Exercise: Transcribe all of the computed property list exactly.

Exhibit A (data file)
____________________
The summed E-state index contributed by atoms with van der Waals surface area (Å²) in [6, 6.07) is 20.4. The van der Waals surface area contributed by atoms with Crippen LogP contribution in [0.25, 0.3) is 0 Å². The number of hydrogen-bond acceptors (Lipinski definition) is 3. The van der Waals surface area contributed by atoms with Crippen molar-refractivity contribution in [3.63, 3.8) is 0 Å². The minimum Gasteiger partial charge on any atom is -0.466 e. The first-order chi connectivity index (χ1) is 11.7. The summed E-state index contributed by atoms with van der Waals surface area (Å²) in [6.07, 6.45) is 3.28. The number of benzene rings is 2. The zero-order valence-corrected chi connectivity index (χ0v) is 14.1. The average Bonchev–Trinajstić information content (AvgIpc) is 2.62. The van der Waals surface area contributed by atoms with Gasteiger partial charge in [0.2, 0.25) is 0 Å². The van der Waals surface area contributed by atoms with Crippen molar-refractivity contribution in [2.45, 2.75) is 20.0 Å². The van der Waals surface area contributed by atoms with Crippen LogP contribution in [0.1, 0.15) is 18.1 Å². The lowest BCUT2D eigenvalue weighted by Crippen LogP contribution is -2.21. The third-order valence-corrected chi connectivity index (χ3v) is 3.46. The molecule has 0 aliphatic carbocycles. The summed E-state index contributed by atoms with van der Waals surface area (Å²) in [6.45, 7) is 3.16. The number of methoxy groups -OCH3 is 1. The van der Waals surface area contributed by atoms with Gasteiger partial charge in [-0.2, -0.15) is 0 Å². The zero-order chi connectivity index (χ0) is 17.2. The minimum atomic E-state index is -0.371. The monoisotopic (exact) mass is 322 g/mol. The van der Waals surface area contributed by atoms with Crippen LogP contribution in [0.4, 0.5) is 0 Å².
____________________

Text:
The summed E-state index contributed by atoms with van der Waals surface area (Å²) in [6, 6.07) is 20.4. The van der Waals surface area contributed by atoms with Crippen LogP contribution in [0.25, 0.3) is 0 Å². The number of hydrogen-bond acceptors (Lipinski definition) is 3. The van der Waals surface area contributed by atoms with Crippen molar-refractivity contribution in [3.63, 3.8) is 0 Å². The minimum Gasteiger partial charge on any atom is -0.466 e. The first-order chi connectivity index (χ1) is 11.7. The summed E-state index contributed by atoms with van der Waals surface area (Å²) in [6.07, 6.45) is 3.28. The number of benzene rings is 2. The zero-order valence-corrected chi connectivity index (χ0v) is 14.1. The average Bonchev–Trinajstić information content (AvgIpc) is 2.62. The van der Waals surface area contributed by atoms with Gasteiger partial charge in [0.2, 0.25) is 0 Å². The van der Waals surface area contributed by atoms with Crippen molar-refractivity contribution in [2.45, 2.75) is 20.0 Å². The van der Waals surface area contributed by atoms with Crippen LogP contribution in [0.1, 0.15) is 18.1 Å². The lowest BCUT2D eigenvalue weighted by Crippen LogP contribution is -2.21. The third-order valence-corrected chi connectivity index (χ3v) is 3.46. The molecule has 0 aliphatic carbocycles. The summed E-state index contributed by atoms with van der Waals surface area (Å²) in [6.45, 7) is 3.16. The number of methoxy groups -OCH3 is 1. The van der Waals surface area contributed by atoms with Gasteiger partial charge in [-0.2, -0.15) is 0 Å². The zero-order chi connectivity index (χ0) is 17.2. The minimum atomic E-state index is -0.371. The monoisotopic (exact) mass is 322 g/mol. The van der Waals surface area contributed by atoms with Crippen LogP contribution in [0.4, 0.5) is 0 Å².